A dusty death, considered by neither Bloch nor Bataille, leaves no remainder. In essence, dusty death answers an ubi sunt—the “where are the former glories” poetry of lament—with “nowhere” rather than, for example, “stopping a bung hole.” The Ash Wednesday service, for example, bypasses our foundational muddiness in Genesis 2:7, where we are made “de limo” [from the mud], to tell us, via Genesis 3:19, “memento homo quia pulvis est et in pulverem reverteris” [remember man, that you are dust, and that you will turn again to dust]. Isidore of Seville’s Etymologies calls dust (pulvis) “separated earth,” “carried on the breath of the wind, neither resisting nor able to stay put.” Unfertile and formless, used up and useless, this matter, nearly not matter at all, is the quiet nothingness to which humans will finally return. This is what a small poem in the late fourteenth-century Vernon manuscript, “This World Fares as a Fantasy,” tells us when it explains “Þus waxeth & wanteþ Mon, hors, & honed; / ffrom nouȝt to nouȝt þus henne we hiȝe” [thus man, horse, and hound grow and fail, from nothing to nothing thus we go hence from here]. The Middle English Death and Liffe just as dustily characterizes death’s approach as the end of all vigor and motion:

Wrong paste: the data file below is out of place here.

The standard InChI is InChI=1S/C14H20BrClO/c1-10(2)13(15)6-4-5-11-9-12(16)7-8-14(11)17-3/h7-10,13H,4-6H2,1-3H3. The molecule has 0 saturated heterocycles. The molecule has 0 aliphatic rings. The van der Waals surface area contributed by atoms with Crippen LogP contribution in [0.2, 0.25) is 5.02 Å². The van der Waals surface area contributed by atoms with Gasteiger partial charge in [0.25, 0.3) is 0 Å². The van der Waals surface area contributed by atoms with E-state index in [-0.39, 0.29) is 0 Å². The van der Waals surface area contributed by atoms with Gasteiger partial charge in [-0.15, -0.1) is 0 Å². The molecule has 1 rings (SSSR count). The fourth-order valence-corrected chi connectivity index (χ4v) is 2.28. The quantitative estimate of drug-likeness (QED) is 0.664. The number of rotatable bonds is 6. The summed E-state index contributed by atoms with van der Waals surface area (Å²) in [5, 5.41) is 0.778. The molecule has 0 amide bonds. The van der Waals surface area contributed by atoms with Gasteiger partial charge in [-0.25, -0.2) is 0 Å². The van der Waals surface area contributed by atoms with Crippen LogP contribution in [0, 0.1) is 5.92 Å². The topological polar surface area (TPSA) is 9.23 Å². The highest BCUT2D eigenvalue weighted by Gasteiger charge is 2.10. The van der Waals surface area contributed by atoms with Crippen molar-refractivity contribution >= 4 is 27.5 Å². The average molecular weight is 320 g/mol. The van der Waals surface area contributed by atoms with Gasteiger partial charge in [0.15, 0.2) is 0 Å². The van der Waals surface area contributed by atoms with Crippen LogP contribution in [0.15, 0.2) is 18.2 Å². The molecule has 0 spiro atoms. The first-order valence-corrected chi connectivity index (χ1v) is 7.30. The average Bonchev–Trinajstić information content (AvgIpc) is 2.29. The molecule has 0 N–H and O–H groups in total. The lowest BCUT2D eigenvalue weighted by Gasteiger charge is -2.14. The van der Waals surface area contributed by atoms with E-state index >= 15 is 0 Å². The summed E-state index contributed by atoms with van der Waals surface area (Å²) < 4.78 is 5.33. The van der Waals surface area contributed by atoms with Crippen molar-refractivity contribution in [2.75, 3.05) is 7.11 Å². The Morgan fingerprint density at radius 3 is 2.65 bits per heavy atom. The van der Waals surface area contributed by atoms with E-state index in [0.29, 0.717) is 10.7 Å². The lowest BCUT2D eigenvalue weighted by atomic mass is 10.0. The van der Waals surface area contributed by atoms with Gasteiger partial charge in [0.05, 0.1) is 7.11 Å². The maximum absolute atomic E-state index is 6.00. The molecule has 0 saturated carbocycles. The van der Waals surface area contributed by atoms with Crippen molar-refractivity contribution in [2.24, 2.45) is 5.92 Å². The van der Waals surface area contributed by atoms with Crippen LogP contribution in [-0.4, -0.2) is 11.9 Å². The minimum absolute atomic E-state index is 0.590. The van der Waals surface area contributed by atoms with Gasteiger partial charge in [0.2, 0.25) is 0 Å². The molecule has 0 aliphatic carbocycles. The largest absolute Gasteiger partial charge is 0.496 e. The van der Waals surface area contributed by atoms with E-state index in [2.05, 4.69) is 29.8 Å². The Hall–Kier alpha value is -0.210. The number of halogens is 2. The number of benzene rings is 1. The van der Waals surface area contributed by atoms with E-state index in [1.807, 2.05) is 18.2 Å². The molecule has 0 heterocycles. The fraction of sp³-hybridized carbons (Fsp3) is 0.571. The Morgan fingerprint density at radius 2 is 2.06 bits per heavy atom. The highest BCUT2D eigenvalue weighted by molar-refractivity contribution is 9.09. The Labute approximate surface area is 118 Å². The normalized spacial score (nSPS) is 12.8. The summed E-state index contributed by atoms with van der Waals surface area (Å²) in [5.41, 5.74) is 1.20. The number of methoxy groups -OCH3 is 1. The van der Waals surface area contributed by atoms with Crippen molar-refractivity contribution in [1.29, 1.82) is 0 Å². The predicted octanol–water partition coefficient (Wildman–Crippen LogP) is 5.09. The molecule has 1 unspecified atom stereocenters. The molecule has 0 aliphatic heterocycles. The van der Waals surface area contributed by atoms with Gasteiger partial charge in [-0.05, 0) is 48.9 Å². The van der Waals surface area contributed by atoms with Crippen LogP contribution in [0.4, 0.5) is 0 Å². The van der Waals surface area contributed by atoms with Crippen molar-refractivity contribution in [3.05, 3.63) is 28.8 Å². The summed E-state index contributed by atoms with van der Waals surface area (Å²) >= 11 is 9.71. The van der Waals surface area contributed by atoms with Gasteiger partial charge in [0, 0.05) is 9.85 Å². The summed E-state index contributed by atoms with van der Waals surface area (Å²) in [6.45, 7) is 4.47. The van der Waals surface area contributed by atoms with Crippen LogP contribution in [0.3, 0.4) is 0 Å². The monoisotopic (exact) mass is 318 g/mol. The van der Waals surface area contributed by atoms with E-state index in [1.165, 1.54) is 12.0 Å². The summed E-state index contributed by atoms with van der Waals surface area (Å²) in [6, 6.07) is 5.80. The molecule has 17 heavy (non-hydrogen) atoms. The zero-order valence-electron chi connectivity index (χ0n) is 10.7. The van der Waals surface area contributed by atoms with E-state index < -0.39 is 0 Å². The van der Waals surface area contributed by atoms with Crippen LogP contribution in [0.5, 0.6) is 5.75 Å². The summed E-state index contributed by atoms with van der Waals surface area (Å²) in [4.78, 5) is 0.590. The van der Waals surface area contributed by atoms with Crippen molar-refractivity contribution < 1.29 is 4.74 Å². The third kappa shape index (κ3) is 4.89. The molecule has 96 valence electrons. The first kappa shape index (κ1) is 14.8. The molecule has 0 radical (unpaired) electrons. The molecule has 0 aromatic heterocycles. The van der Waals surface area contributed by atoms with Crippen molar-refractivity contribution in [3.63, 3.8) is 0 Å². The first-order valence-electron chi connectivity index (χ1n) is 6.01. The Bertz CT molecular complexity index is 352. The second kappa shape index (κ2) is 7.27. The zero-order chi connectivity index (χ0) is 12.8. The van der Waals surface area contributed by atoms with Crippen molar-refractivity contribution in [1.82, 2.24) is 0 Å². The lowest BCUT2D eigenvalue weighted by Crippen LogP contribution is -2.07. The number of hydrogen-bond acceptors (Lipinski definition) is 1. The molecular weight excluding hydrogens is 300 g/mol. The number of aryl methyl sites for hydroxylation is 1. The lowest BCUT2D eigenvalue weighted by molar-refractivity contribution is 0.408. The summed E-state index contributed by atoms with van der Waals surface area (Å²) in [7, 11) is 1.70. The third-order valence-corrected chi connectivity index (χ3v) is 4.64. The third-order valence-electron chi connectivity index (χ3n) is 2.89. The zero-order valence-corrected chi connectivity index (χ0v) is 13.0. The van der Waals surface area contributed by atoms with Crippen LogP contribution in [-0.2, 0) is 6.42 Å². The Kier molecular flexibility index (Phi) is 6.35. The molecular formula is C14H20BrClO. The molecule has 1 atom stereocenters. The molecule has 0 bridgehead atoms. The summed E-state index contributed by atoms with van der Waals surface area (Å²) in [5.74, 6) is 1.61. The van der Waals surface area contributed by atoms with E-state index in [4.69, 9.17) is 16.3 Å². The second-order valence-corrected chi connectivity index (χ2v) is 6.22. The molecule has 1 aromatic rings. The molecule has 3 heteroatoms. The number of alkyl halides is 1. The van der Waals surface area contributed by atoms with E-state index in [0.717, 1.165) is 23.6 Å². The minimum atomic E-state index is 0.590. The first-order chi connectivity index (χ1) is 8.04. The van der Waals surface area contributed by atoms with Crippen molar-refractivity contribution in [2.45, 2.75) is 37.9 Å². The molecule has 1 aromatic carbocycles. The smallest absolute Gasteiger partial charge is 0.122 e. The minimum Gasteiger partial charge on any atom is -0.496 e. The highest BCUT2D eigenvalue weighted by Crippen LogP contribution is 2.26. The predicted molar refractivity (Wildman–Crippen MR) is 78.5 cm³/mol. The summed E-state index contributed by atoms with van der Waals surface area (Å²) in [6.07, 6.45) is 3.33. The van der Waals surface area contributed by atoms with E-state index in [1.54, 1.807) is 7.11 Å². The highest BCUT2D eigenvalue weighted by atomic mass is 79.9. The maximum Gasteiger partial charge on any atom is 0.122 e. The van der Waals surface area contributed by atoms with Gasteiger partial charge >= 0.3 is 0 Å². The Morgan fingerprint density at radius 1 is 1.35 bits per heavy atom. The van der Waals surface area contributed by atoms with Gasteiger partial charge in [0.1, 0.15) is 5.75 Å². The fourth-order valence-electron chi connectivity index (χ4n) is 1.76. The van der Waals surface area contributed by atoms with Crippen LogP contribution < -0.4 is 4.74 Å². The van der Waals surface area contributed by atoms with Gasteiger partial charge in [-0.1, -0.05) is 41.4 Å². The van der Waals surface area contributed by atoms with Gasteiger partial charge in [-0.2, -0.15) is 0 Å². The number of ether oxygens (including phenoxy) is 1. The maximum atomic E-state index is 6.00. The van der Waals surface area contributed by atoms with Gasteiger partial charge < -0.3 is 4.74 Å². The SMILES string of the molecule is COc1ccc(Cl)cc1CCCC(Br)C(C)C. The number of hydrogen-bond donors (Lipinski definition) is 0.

the greene grasse in her gate shee grindeth all to powder;
trees tremble for ffeare and tipen to the ground;
leaues lighten downe lowe and leauen their might;
fowles faylen to fflee when the heard wapen,
and the ffishes in the fflood ffaylen to swimme.
[in her walking, she grinds the green grass to powder; trees tremble for fear and fall to the ground; leaves fall down and lose their powder; birds fail to flee when they flap their wings vigorously, and the fishes in the water fail to swim.]
And, of course, dusty death’s modern locus classicus, the origin of the term, appears in Macbeth, in which life arrives fleetingly and then passes away, coming from and going to nothing. In a model both absolutely private and absolutely privative, dusty death concludes all strife, effort, and existence. Dusty death works as a model only for subjects that conceptualize themselves chiefly through pretensions to self-motivated agency. They believe the (presumptive) end of their thinking means the end, full stop. But their material of course continues. They will continue to be made useful to others, some human, but hardly all.